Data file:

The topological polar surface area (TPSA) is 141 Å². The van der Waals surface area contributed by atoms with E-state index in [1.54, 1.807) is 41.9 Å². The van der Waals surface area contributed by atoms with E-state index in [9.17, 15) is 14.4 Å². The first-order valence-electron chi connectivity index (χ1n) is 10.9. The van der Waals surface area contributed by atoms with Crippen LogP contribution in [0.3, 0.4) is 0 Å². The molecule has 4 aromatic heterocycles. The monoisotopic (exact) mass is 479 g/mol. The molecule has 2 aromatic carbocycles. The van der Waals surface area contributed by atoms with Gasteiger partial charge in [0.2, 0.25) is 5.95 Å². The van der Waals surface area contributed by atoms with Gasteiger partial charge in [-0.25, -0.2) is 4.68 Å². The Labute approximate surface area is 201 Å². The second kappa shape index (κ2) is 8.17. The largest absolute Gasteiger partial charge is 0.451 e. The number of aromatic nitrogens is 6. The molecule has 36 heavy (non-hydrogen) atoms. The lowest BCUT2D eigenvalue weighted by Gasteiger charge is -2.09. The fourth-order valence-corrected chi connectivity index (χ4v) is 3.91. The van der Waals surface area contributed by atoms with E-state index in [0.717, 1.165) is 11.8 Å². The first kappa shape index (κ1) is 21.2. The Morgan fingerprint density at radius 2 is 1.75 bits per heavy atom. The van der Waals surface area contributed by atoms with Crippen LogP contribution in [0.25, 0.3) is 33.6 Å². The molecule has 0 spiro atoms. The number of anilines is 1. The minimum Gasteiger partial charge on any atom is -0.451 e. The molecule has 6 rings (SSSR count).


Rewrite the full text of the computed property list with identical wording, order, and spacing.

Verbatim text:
The topological polar surface area (TPSA) is 141 Å². The van der Waals surface area contributed by atoms with E-state index in [1.54, 1.807) is 41.9 Å². The van der Waals surface area contributed by atoms with E-state index in [9.17, 15) is 14.4 Å². The first-order valence-electron chi connectivity index (χ1n) is 10.9. The van der Waals surface area contributed by atoms with Crippen LogP contribution in [0.3, 0.4) is 0 Å². The molecule has 4 aromatic heterocycles. The monoisotopic (exact) mass is 479 g/mol. The molecule has 2 aromatic carbocycles. The van der Waals surface area contributed by atoms with Gasteiger partial charge in [0.2, 0.25) is 5.95 Å². The van der Waals surface area contributed by atoms with Gasteiger partial charge in [-0.25, -0.2) is 4.68 Å². The Labute approximate surface area is 201 Å². The second kappa shape index (κ2) is 8.17. The largest absolute Gasteiger partial charge is 0.451 e. The number of aromatic nitrogens is 6. The molecule has 36 heavy (non-hydrogen) atoms. The lowest BCUT2D eigenvalue weighted by Gasteiger charge is -2.09. The fourth-order valence-corrected chi connectivity index (χ4v) is 3.91. The van der Waals surface area contributed by atoms with E-state index in [0.717, 1.165) is 11.8 Å². The first kappa shape index (κ1) is 21.2. The Morgan fingerprint density at radius 2 is 1.75 bits per heavy atom. The van der Waals surface area contributed by atoms with Crippen LogP contribution in [0.25, 0.3) is 33.6 Å². The molecule has 0 spiro atoms. The number of anilines is 1. The minimum Gasteiger partial charge on any atom is -0.451 e. The molecule has 6 rings (SSSR count).